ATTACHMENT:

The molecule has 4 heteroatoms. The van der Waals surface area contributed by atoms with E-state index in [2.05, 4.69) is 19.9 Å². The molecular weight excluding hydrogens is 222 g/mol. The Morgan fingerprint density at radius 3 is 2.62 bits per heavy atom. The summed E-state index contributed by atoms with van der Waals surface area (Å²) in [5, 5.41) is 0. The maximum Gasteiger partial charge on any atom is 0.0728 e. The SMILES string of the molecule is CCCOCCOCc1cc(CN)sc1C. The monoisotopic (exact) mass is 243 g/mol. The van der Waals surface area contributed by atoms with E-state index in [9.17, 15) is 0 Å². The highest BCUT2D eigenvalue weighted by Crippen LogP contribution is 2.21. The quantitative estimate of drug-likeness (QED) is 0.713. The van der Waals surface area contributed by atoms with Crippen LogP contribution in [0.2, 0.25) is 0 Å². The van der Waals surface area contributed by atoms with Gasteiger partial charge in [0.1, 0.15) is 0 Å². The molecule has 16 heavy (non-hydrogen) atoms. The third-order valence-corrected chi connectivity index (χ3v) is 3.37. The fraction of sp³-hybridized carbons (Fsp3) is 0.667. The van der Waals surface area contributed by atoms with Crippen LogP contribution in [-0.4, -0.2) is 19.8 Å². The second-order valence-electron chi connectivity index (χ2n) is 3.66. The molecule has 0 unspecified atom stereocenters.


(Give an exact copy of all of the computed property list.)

The molecule has 4 heteroatoms. The van der Waals surface area contributed by atoms with E-state index in [2.05, 4.69) is 19.9 Å². The molecular weight excluding hydrogens is 222 g/mol. The Morgan fingerprint density at radius 3 is 2.62 bits per heavy atom. The summed E-state index contributed by atoms with van der Waals surface area (Å²) in [5, 5.41) is 0. The maximum Gasteiger partial charge on any atom is 0.0728 e. The SMILES string of the molecule is CCCOCCOCc1cc(CN)sc1C. The monoisotopic (exact) mass is 243 g/mol. The van der Waals surface area contributed by atoms with E-state index in [9.17, 15) is 0 Å². The highest BCUT2D eigenvalue weighted by Crippen LogP contribution is 2.21. The quantitative estimate of drug-likeness (QED) is 0.713. The van der Waals surface area contributed by atoms with Crippen LogP contribution in [0.2, 0.25) is 0 Å². The van der Waals surface area contributed by atoms with Gasteiger partial charge in [0.1, 0.15) is 0 Å². The molecule has 16 heavy (non-hydrogen) atoms. The third-order valence-corrected chi connectivity index (χ3v) is 3.37. The fraction of sp³-hybridized carbons (Fsp3) is 0.667. The van der Waals surface area contributed by atoms with Crippen LogP contribution in [-0.4, -0.2) is 19.8 Å². The second-order valence-electron chi connectivity index (χ2n) is 3.66. The molecule has 0 unspecified atom stereocenters.